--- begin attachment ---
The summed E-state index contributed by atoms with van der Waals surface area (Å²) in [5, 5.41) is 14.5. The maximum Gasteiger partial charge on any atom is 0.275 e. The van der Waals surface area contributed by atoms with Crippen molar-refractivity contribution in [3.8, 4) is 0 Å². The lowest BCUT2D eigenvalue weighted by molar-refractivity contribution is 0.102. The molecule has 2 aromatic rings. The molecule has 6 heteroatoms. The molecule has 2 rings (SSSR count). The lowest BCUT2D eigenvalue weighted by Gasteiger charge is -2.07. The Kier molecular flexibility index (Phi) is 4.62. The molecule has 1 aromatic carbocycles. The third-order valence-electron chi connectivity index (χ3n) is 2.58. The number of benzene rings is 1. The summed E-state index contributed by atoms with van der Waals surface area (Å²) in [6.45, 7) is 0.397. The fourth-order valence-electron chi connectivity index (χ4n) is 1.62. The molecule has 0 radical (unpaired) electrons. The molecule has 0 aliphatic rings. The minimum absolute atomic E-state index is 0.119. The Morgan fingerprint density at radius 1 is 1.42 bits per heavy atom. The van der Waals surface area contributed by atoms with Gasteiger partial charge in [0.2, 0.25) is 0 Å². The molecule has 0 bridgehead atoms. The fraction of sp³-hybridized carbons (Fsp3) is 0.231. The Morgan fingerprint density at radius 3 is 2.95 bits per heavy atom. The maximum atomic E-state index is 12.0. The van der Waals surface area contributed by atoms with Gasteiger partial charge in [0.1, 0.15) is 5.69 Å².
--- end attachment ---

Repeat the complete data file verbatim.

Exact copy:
The summed E-state index contributed by atoms with van der Waals surface area (Å²) in [5, 5.41) is 14.5. The maximum Gasteiger partial charge on any atom is 0.275 e. The van der Waals surface area contributed by atoms with Crippen molar-refractivity contribution in [3.8, 4) is 0 Å². The lowest BCUT2D eigenvalue weighted by molar-refractivity contribution is 0.102. The molecule has 2 aromatic rings. The molecule has 6 heteroatoms. The molecule has 2 rings (SSSR count). The lowest BCUT2D eigenvalue weighted by Gasteiger charge is -2.07. The Kier molecular flexibility index (Phi) is 4.62. The molecule has 1 aromatic carbocycles. The third-order valence-electron chi connectivity index (χ3n) is 2.58. The number of benzene rings is 1. The summed E-state index contributed by atoms with van der Waals surface area (Å²) in [6.45, 7) is 0.397. The fourth-order valence-electron chi connectivity index (χ4n) is 1.62. The molecule has 0 radical (unpaired) electrons. The molecule has 0 aliphatic rings. The minimum absolute atomic E-state index is 0.119. The Morgan fingerprint density at radius 1 is 1.42 bits per heavy atom. The van der Waals surface area contributed by atoms with Gasteiger partial charge in [0.2, 0.25) is 0 Å². The molecule has 0 bridgehead atoms. The fraction of sp³-hybridized carbons (Fsp3) is 0.231. The Morgan fingerprint density at radius 3 is 2.95 bits per heavy atom. The maximum atomic E-state index is 12.0. The van der Waals surface area contributed by atoms with Gasteiger partial charge in [0.1, 0.15) is 5.69 Å².